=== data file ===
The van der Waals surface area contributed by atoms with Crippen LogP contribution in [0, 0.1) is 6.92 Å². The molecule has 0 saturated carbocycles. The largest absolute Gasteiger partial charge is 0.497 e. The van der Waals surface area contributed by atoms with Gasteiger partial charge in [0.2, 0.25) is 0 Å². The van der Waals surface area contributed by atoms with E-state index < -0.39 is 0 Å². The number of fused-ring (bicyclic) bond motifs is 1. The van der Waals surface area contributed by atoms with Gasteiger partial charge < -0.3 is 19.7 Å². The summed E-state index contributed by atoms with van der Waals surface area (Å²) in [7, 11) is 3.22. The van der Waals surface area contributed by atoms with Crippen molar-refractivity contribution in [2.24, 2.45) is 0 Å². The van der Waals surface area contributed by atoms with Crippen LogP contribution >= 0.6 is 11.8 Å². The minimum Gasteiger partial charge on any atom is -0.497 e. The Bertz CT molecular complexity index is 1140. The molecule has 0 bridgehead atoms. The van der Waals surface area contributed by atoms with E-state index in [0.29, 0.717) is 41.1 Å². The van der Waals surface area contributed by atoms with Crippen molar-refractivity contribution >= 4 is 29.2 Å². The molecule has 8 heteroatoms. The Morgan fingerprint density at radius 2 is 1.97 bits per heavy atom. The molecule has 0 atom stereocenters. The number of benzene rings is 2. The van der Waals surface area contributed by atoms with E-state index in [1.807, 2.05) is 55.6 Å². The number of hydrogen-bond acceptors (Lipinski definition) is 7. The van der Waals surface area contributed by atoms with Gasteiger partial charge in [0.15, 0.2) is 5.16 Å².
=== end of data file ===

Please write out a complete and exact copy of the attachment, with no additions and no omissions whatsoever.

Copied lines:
The van der Waals surface area contributed by atoms with Crippen LogP contribution in [0, 0.1) is 6.92 Å². The molecule has 0 saturated carbocycles. The largest absolute Gasteiger partial charge is 0.497 e. The van der Waals surface area contributed by atoms with Gasteiger partial charge in [0.2, 0.25) is 0 Å². The van der Waals surface area contributed by atoms with E-state index < -0.39 is 0 Å². The number of fused-ring (bicyclic) bond motifs is 1. The van der Waals surface area contributed by atoms with Gasteiger partial charge < -0.3 is 19.7 Å². The summed E-state index contributed by atoms with van der Waals surface area (Å²) in [7, 11) is 3.22. The van der Waals surface area contributed by atoms with Crippen molar-refractivity contribution in [2.24, 2.45) is 0 Å². The van der Waals surface area contributed by atoms with Crippen LogP contribution >= 0.6 is 11.8 Å². The minimum Gasteiger partial charge on any atom is -0.497 e. The Bertz CT molecular complexity index is 1140. The molecule has 0 bridgehead atoms. The van der Waals surface area contributed by atoms with E-state index in [0.29, 0.717) is 41.1 Å². The van der Waals surface area contributed by atoms with Crippen molar-refractivity contribution >= 4 is 29.2 Å². The molecule has 8 heteroatoms. The Morgan fingerprint density at radius 2 is 1.97 bits per heavy atom. The molecule has 0 atom stereocenters. The number of benzene rings is 2. The van der Waals surface area contributed by atoms with E-state index in [1.807, 2.05) is 55.6 Å². The number of hydrogen-bond acceptors (Lipinski definition) is 7. The van der Waals surface area contributed by atoms with Gasteiger partial charge in [0.15, 0.2) is 5.16 Å².